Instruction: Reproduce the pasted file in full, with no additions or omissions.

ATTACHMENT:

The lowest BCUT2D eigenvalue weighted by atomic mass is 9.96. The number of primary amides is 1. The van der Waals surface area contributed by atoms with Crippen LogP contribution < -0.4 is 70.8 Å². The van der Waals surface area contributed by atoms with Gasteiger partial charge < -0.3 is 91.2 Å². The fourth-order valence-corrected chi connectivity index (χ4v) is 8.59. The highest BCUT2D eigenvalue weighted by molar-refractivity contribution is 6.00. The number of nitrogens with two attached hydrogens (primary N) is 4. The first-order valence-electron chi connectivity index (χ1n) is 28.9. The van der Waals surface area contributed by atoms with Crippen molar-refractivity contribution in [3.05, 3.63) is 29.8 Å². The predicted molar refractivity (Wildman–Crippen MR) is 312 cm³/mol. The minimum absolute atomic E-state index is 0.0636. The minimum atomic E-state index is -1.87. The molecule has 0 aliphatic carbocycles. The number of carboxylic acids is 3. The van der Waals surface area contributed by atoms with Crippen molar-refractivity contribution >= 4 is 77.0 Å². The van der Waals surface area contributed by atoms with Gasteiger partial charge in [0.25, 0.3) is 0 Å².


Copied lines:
The lowest BCUT2D eigenvalue weighted by atomic mass is 9.96. The number of primary amides is 1. The van der Waals surface area contributed by atoms with Crippen LogP contribution < -0.4 is 70.8 Å². The van der Waals surface area contributed by atoms with Gasteiger partial charge < -0.3 is 91.2 Å². The fourth-order valence-corrected chi connectivity index (χ4v) is 8.59. The highest BCUT2D eigenvalue weighted by molar-refractivity contribution is 6.00. The number of nitrogens with two attached hydrogens (primary N) is 4. The first-order valence-electron chi connectivity index (χ1n) is 28.9. The van der Waals surface area contributed by atoms with Crippen molar-refractivity contribution in [3.05, 3.63) is 29.8 Å². The predicted molar refractivity (Wildman–Crippen MR) is 312 cm³/mol. The minimum absolute atomic E-state index is 0.0636. The minimum atomic E-state index is -1.87. The molecule has 0 aliphatic carbocycles. The number of carboxylic acids is 3. The van der Waals surface area contributed by atoms with Crippen molar-refractivity contribution >= 4 is 77.0 Å². The van der Waals surface area contributed by atoms with Gasteiger partial charge in [0.25, 0.3) is 0 Å².